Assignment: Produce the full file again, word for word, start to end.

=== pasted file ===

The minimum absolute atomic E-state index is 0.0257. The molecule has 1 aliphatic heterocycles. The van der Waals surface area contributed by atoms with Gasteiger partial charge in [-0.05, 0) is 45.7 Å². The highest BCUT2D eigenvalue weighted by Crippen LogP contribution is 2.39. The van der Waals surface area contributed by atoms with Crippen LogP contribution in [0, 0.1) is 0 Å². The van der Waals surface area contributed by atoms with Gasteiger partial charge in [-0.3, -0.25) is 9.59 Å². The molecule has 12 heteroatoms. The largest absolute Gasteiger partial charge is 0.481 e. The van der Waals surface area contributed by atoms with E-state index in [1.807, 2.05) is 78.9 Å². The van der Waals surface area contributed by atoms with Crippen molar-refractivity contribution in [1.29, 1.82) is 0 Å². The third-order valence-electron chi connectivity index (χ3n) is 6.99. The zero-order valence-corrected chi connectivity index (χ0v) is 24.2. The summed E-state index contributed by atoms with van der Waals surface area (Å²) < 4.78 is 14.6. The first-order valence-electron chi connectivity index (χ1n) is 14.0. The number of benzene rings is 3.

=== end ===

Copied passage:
The minimum absolute atomic E-state index is 0.0257. The molecule has 1 aliphatic heterocycles. The van der Waals surface area contributed by atoms with Gasteiger partial charge in [-0.05, 0) is 45.7 Å². The highest BCUT2D eigenvalue weighted by Crippen LogP contribution is 2.39. The van der Waals surface area contributed by atoms with Crippen LogP contribution in [0, 0.1) is 0 Å². The van der Waals surface area contributed by atoms with Gasteiger partial charge in [-0.3, -0.25) is 9.59 Å². The molecule has 12 heteroatoms. The largest absolute Gasteiger partial charge is 0.481 e. The van der Waals surface area contributed by atoms with E-state index in [1.807, 2.05) is 78.9 Å². The van der Waals surface area contributed by atoms with Crippen molar-refractivity contribution in [1.29, 1.82) is 0 Å². The third-order valence-electron chi connectivity index (χ3n) is 6.99. The zero-order valence-corrected chi connectivity index (χ0v) is 24.2. The summed E-state index contributed by atoms with van der Waals surface area (Å²) < 4.78 is 14.6. The first-order valence-electron chi connectivity index (χ1n) is 14.0. The number of benzene rings is 3.